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HOW IMPORTANT, THE BUG?

by Dennis Margeson   Stolen from his web page (I was too fast for him!)

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     Mid July, 1976. Three brothers, on three motorcycles, awake to the third day of a three week  motorcycle tour, to ice. Ice on the bikes, ice on the tent, ice on all three noses.
    The location is just south of Stanley, Idaho. The camp is just a wide spot in the road. The brothers  pack up two CB-550 Hondas and a Honda 305 Dream, and head for lower elevations and higher  temperatures. With the Sawtooth mountain range on the right and a vast valley to the left. The vision  is etched permanently into each of their minds.
     Upon reaching the popular ski resort of Sun Valley, they stop for breakfast. The middle brother  visits a local dirt bike shop and buys a "Gold Belt" for back support and off they go again. This time onto the flatlands, engulfed in the black of "Craters of the Moon", National Monument. After a long stop at the monument headquarters for info and lunch, they proceed east.
    The black ends as abruptly as it began, but soon the black of night again robs the desert of it's  color. Now the only light left is coming from the three motorcycle's lighting systems, quietly making  their way across the emptiness of southern Idaho. Then, without warning, the night sky was  breached by a huge meteor, that breaks into three pieces as it falls. The brothers stop a few minutes  to process what they have just seen. All agree. It is a sight they'll never forget.
    The night wears on. The machines get low on fuel, but the night's planned campsite is near. No  problem. However, a couple of days earlier, a dam had broken near the town of St. Anthony, Idaho.
    The planned campground 'was',  (as in past tense,) on the bank of the river below that dam. Damn! A trip back to the nearest town  revealed no motel or open gas station. Three brothers throw three sleeping bags onto the grass of a  churchyard, and quickly fall asleep. All knew, without saying it, that the rest of the trip would be great motorcycle touring, but this day was the one they went in search of. And no matter what else  happened, this was to be a great motorcycle trip because it included this one day.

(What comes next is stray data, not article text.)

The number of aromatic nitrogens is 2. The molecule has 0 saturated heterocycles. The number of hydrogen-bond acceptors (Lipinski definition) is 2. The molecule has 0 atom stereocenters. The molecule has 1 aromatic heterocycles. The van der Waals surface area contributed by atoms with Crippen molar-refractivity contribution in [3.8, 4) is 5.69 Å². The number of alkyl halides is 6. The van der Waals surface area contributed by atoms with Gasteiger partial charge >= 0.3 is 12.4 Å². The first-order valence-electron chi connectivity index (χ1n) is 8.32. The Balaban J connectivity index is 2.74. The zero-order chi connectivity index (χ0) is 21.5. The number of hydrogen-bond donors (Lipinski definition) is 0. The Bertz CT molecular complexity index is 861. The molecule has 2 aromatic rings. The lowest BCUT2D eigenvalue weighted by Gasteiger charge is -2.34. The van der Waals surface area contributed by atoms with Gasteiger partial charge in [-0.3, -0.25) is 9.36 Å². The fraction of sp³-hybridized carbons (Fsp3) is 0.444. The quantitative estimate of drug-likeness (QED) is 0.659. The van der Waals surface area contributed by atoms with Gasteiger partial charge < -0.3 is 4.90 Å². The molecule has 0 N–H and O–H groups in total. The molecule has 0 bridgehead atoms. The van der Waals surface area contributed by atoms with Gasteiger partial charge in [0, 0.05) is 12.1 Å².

Last month, my column was about motorcycling in the future. I didn't paint an optimistic picture. I  feel sorry for those riders of the future, for they'll never know the sense of adventure and satisfaction  that can come from packing up a motorcycle with the bare essentials, and heading out to explore new  territory.
     Perhaps what bothers me more, is the fact that so few of today's riders seem interested in the  touring experience. Is this because the manufacturers have convinced these people that, to tour, they  need 800 pounds of motorcycle between their legs?
    My opinion is that smaller machines may actually add to the adventure. I know I've toured endless  miles on some pretty small bikes. My Gold Wing can be ridden farther, faster and more comfortably  than those other, smaller machines. But I really can't say that it has added anything to the touring experience. Perhaps it has even distracted from the adventure... One thinks twice before riding an  800 pound machine down a rough and rocky dirt road.  A minor tip-over can do hundreds of dollars  in damage to a touring bike. And raising a fallen touring rig?  TRACTION !!!
     As you may have guessed, I was the middle brother in the above story. That trip to Yellowstone  National Park remains the most memorable to this day. It included some hardship. Long hot, tiring  days and freezing cold nights. It also included wonderful times and beauty beyond description. We  were in no hurry and took the long route whenever possible. Many of the days of that one  motorcycle tour turned out to be great ones. But then, that is what motorcycle touring is all about... I  wish I could convey that to those that haven't, for whatever reason, taken the long ride.
    And the virtual riders of the future? No ride, no matter how beautiful, is any good without  anticipation, anxiety and hardship.
     Perhaps it was said best by a non-riding computer nerd I was speaking with while researching last month's column...
     "You won’t feel the bug splatter." Click here to return to Lessons Learned Page 1